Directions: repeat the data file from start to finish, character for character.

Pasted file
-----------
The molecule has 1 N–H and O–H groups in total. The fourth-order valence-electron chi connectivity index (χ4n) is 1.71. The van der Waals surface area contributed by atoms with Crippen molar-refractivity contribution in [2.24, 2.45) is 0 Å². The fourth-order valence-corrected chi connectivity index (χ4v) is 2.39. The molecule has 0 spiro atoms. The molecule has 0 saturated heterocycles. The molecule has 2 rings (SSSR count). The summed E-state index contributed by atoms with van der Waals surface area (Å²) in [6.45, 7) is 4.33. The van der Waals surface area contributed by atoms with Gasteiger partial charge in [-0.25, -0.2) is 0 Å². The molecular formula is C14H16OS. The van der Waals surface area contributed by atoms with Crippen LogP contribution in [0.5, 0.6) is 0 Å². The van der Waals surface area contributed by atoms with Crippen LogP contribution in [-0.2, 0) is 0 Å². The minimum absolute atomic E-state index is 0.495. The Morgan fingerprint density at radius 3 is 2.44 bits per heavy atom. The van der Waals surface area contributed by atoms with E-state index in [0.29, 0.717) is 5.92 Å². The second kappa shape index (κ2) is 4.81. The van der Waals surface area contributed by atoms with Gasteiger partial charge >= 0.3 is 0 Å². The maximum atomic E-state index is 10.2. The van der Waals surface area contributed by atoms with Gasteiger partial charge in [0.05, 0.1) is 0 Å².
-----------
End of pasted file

The molecule has 1 N–H and O–H groups in total. The fourth-order valence-electron chi connectivity index (χ4n) is 1.71. The van der Waals surface area contributed by atoms with Crippen molar-refractivity contribution in [2.24, 2.45) is 0 Å². The fourth-order valence-corrected chi connectivity index (χ4v) is 2.39. The molecule has 0 spiro atoms. The molecule has 0 saturated heterocycles. The molecule has 2 rings (SSSR count). The summed E-state index contributed by atoms with van der Waals surface area (Å²) in [6.45, 7) is 4.33. The van der Waals surface area contributed by atoms with Gasteiger partial charge in [-0.25, -0.2) is 0 Å². The molecular formula is C14H16OS. The van der Waals surface area contributed by atoms with Crippen LogP contribution in [0.5, 0.6) is 0 Å². The van der Waals surface area contributed by atoms with Crippen LogP contribution in [-0.2, 0) is 0 Å². The minimum absolute atomic E-state index is 0.495. The Morgan fingerprint density at radius 3 is 2.44 bits per heavy atom. The van der Waals surface area contributed by atoms with E-state index in [0.29, 0.717) is 5.92 Å². The second kappa shape index (κ2) is 4.81. The van der Waals surface area contributed by atoms with Gasteiger partial charge >= 0.3 is 0 Å². The maximum atomic E-state index is 10.2. The van der Waals surface area contributed by atoms with Gasteiger partial charge in [0.05, 0.1) is 0 Å².